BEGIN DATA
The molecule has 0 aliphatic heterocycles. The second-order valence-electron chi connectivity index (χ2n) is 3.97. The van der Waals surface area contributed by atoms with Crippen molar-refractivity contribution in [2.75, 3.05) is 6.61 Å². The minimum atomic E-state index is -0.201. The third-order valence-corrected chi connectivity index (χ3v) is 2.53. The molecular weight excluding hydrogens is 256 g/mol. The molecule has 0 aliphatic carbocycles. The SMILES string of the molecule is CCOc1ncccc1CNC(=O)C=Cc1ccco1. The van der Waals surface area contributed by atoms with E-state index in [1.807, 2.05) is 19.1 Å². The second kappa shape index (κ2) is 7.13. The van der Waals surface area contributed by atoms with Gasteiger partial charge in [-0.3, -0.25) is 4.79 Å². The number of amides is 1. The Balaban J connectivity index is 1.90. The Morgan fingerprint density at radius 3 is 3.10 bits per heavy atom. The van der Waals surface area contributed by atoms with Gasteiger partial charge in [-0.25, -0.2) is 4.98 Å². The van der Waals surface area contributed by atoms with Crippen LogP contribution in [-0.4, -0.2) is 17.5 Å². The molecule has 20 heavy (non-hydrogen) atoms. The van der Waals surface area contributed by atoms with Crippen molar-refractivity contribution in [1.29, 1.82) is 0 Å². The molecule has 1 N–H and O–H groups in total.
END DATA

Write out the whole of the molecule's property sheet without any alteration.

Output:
The molecule has 0 aliphatic heterocycles. The second-order valence-electron chi connectivity index (χ2n) is 3.97. The van der Waals surface area contributed by atoms with Crippen molar-refractivity contribution in [2.75, 3.05) is 6.61 Å². The minimum atomic E-state index is -0.201. The third-order valence-corrected chi connectivity index (χ3v) is 2.53. The molecular weight excluding hydrogens is 256 g/mol. The molecule has 0 aliphatic carbocycles. The SMILES string of the molecule is CCOc1ncccc1CNC(=O)C=Cc1ccco1. The van der Waals surface area contributed by atoms with E-state index in [1.807, 2.05) is 19.1 Å². The second kappa shape index (κ2) is 7.13. The van der Waals surface area contributed by atoms with Gasteiger partial charge in [-0.3, -0.25) is 4.79 Å². The number of amides is 1. The Balaban J connectivity index is 1.90. The Morgan fingerprint density at radius 3 is 3.10 bits per heavy atom. The van der Waals surface area contributed by atoms with Gasteiger partial charge in [-0.25, -0.2) is 4.98 Å². The van der Waals surface area contributed by atoms with Crippen LogP contribution in [-0.4, -0.2) is 17.5 Å². The molecule has 20 heavy (non-hydrogen) atoms. The van der Waals surface area contributed by atoms with Crippen molar-refractivity contribution in [1.29, 1.82) is 0 Å². The molecule has 1 N–H and O–H groups in total.